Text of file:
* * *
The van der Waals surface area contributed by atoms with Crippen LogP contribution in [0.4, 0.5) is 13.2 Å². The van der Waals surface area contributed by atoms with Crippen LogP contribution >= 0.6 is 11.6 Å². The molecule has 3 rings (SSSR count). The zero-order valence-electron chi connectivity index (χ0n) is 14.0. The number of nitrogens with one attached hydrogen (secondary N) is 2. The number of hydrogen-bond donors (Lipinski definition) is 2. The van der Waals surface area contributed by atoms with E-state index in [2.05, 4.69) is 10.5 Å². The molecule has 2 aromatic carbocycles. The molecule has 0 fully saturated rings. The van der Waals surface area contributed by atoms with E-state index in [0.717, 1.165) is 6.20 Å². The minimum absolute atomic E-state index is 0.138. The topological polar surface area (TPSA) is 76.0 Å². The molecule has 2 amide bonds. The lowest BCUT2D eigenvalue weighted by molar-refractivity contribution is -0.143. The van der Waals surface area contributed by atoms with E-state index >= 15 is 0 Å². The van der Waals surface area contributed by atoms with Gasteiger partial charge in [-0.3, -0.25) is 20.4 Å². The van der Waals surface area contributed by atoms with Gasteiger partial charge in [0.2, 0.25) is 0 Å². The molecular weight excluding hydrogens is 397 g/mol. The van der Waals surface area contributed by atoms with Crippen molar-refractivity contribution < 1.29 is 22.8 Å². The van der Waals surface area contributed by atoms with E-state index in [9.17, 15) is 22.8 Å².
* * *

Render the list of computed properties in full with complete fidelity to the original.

The van der Waals surface area contributed by atoms with Crippen LogP contribution in [0.4, 0.5) is 13.2 Å². The van der Waals surface area contributed by atoms with Crippen LogP contribution >= 0.6 is 11.6 Å². The molecule has 3 rings (SSSR count). The zero-order valence-electron chi connectivity index (χ0n) is 14.0. The number of nitrogens with one attached hydrogen (secondary N) is 2. The number of hydrogen-bond donors (Lipinski definition) is 2. The van der Waals surface area contributed by atoms with E-state index in [2.05, 4.69) is 10.5 Å². The molecule has 2 aromatic carbocycles. The molecule has 0 fully saturated rings. The van der Waals surface area contributed by atoms with E-state index in [0.717, 1.165) is 6.20 Å². The minimum absolute atomic E-state index is 0.138. The topological polar surface area (TPSA) is 76.0 Å². The molecule has 2 amide bonds. The lowest BCUT2D eigenvalue weighted by molar-refractivity contribution is -0.143. The van der Waals surface area contributed by atoms with E-state index >= 15 is 0 Å². The van der Waals surface area contributed by atoms with Gasteiger partial charge in [-0.3, -0.25) is 20.4 Å². The van der Waals surface area contributed by atoms with Gasteiger partial charge in [0.2, 0.25) is 0 Å². The molecular weight excluding hydrogens is 397 g/mol. The van der Waals surface area contributed by atoms with Crippen molar-refractivity contribution < 1.29 is 22.8 Å². The van der Waals surface area contributed by atoms with E-state index in [9.17, 15) is 22.8 Å².